I would love to hear about the journey this movie has had on the fest circuit, and the plans you have for the movie after it plays in Victoria.
The film had its premiere at Hot Docs in Toronto. The film has screened to sold out audiences at various film festivals in the country, and has garnered awards at the Montreal International Doc Festival as well as VIFF.
What would you say or do to someone who is talking or texting during a screening of your film in a cinema?
I am not sure what I do but it reminds me one of the funniest interruptions I have experienced. We screened my last feature film at the legendary Alamo Drafthouse in Austin. An amazing theatre where they actually serve food. The servers crouch down the aisles and deliver the food. During one of the more emotional moments of the film, my producer, Erik and I heard a server whisper to someone, "Do you want fries with that?" We had a work hard to stifle the laughter!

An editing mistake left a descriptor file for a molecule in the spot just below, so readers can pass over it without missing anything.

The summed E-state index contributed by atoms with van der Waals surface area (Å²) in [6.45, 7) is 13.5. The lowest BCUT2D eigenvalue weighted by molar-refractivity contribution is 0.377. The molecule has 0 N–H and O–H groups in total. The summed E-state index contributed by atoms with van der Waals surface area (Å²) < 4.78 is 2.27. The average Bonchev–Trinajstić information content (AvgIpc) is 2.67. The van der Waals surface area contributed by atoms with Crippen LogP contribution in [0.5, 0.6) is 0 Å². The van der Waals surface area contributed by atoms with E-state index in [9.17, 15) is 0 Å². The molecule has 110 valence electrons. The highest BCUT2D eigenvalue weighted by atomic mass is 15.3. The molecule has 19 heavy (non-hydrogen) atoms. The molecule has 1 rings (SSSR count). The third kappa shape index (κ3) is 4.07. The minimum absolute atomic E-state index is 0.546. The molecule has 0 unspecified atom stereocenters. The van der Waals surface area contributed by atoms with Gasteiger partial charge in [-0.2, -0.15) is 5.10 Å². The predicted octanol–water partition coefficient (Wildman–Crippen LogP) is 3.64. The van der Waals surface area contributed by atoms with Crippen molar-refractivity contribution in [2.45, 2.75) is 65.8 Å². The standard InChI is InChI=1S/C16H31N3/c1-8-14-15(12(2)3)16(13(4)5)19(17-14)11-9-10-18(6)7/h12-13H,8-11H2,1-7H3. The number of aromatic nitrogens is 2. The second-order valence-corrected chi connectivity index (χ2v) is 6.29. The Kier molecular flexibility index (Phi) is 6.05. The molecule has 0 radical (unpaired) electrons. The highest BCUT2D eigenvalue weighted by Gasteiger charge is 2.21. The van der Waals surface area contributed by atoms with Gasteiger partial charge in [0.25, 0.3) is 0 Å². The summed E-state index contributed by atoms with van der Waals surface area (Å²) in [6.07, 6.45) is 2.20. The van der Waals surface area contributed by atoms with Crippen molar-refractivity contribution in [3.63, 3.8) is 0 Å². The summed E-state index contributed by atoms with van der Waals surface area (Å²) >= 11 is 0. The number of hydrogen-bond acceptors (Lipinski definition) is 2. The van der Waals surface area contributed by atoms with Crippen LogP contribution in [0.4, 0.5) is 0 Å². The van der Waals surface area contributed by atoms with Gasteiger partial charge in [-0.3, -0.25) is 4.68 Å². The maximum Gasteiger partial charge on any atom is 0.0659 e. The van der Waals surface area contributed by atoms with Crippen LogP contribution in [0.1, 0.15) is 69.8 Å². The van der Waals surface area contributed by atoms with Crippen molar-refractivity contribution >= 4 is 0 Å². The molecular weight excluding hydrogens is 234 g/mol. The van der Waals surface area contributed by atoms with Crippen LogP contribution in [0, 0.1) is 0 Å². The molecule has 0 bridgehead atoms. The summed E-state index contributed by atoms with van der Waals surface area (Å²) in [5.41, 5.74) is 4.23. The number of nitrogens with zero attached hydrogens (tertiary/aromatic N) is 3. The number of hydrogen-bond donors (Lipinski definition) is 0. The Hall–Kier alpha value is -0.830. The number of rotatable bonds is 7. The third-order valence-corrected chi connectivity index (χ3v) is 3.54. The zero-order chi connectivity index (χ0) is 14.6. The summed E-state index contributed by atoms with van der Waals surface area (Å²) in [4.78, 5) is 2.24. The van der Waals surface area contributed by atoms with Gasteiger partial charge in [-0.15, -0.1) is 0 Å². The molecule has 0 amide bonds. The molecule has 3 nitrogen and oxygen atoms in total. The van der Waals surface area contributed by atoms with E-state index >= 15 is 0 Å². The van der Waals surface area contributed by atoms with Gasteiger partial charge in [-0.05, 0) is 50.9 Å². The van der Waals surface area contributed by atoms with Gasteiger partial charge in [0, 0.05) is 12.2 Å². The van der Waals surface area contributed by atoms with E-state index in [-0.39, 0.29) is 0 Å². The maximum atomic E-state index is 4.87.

There are a lot filmmakers, especially up-and-comers, reading our site. I was curious if you had any advice to aspiring filmmakers?
Probably the same thing most filmmakers would advise; stay passionate, focused and have patience. I asked Lea Poole, a Quebec filmmaker I admire, this question once and she told me to wear sensible shoes on set. So there's that, too!
And finally, what would you say is your favorite movie?
One of my favourites would be Wong Kar Wai's In the Mood for Love but there are so many.
For additional information on the Victoria Film Festival including screening times, ticketing information and other events happening around the city in the next ten days, point your browser to www.victoriafilmfestival.com.
Be sure to follow me on Twitter at @jasonwhyte for live updates throughout the fest including Instagram updates, commentary and links to upcoming interviews and coverage. If you see me in line, please say hi!
Jason Whyte, efilmcritic.com
link directly to this feature at http://www.hollywoodbitchslap.com/feature.php?feature=3748
originally posted: 02/14/15 03:47:32
last updated: 02/14/15 03:55:01